Wednesday, January 12, 2005

Bad Indian Science and my idea of Karma

This is the goodnewsindia link

This is the kind of stuff I am talking about when I say bad science. Looking at the claim, you can see that it is a fake. "Unseen atmospheric and gravitational forces" - should make you think twice.

The bad thing is that got cheated in this case and got sound criticism from a Nobel Laureate. Goodnewsindia has been a good site and the fact that they have quickly published this recantment shows how good they are.

Now, if some one knows that their claims are false, how can you have the courage to lay stake to that claim in front of a million people ?

In KannaDa, the story of puNyakOTi is a very famous one. It speaks of a cow puNyakOTi's adherence to truth in the face of life threatening odds. That love of truth is what marks sanAtana dharma. Even if the truth is against one, it is expected for one to adhere to truth under all possible circumstances. Such is the love of truth in Indian culture.

But unfortunately, all these teachings and wisdom are left to rot in books. We Indians have the highest standard of ethics and morals, if we are to judge these standards by what is found in Hindu scriptures. However, the implementation is pathetic.

Some people follow Dharma in a unique way. First, they take bribes (I am not talking of cases where one is 'forced' to take a bribe. In those cases, even otherwise truthful people are forced to compromise for fear of their lives.) and use them. Then the fear of doing something immoral haunts them. So what recourse do they take ? They perform a homa (sacrifice) at home (of course, with the bribe money itself) and think that their sins have been pardoned. Of course, the reason for the homa is not mentioned to anybody. This is just like a Christian confession.

The idea behind Confession is also good. The doer of sin should muster courage to talk about it to a third party. The fear of doing that keeps the person from performing another sin. But now, people commit sins and think that they are pardoned after confessing to their favorite priest.

But the law of karma works differently. You will get payback for whatever you did. It may not be now. It may not be in the way you expect it. But it will affect you. As the Bible (?) says "as you sow, so shall you reap". This is the inviolable law of karma - which is also referred to as Ruta in the veda.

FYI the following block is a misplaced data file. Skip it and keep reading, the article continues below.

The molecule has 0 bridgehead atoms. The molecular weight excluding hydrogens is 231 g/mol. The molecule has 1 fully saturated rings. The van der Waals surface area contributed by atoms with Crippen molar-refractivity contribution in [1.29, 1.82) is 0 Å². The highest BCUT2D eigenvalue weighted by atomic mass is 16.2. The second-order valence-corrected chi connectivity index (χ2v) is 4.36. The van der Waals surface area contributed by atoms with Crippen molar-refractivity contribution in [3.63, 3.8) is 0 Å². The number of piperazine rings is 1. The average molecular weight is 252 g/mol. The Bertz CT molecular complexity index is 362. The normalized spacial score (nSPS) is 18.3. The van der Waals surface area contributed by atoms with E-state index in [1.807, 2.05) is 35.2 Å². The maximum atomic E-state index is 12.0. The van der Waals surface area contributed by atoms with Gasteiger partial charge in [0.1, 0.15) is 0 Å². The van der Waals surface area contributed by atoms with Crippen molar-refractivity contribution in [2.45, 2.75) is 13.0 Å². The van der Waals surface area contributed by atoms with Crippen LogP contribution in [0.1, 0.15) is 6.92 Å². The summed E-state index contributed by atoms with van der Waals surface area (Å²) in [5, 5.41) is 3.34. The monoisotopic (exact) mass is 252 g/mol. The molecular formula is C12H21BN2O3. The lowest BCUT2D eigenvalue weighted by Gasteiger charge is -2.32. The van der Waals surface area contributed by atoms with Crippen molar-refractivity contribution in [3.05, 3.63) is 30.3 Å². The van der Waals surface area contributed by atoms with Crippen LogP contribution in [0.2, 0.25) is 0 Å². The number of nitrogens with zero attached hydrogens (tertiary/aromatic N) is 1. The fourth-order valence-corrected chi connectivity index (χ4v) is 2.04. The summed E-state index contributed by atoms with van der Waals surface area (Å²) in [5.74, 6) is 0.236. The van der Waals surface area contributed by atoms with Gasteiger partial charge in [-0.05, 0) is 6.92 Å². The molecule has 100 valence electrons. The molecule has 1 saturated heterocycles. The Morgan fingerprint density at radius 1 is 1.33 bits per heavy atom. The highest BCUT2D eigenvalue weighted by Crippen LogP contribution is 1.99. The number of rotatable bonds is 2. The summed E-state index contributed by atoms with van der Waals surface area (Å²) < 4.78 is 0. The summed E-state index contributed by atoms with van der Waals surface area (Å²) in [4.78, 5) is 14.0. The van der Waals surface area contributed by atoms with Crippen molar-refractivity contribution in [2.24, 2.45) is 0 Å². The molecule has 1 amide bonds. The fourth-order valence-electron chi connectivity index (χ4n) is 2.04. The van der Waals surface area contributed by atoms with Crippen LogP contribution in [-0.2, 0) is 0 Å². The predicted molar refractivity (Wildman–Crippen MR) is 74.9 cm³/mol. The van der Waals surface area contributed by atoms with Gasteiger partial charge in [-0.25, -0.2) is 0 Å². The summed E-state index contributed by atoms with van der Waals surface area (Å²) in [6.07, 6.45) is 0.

prAyashchitta (loosely translated as atonement) is meant to address the bad deed done by the person. It tries to make sure that it is not repeated in the future. But that action will still have its reaction.

With all this theory, people still commit 'sins' (what is sin - is a deep question. But one will know when one has sinned) and weep when they receive the fruits, be it in this birth or subsequent ones.

Karma cannot be proved. But it cannot be disproved either. It is one of those supernatural concepts - yet applicable in our everyday life.

I have a simple experiment. Suppose you have 'n' choices to make. Suppose all choices appear reasonable to you. What choice will you finally make ? What is it that makes the choice ? I am not talking of obvious choices like a bottle of poison v/s a bottle of orange juice. But more like a choice between apple juice and orange juice.

The actual process of choice making is indeed mysterious. After having made the choice, we move back and forth. I suppose Robert Frost's poem "The Road not taken" (wow, how this came to mind!) sums it up pretty well! Amazingly - I just read it - (you can read it here
) it does!

Even Robert Frost does not know the answer. What is it that made him choose one path over the other ? Especially in the face of incomplete knowledge. As I see it, this is your old karma acting. The latent tendencies of the mind are referred to as vAsanas and our past karma affects us this way.

Let me know if some one who reads this agrees or disagrees.

|| sarve janAH sukhino bhavantu||

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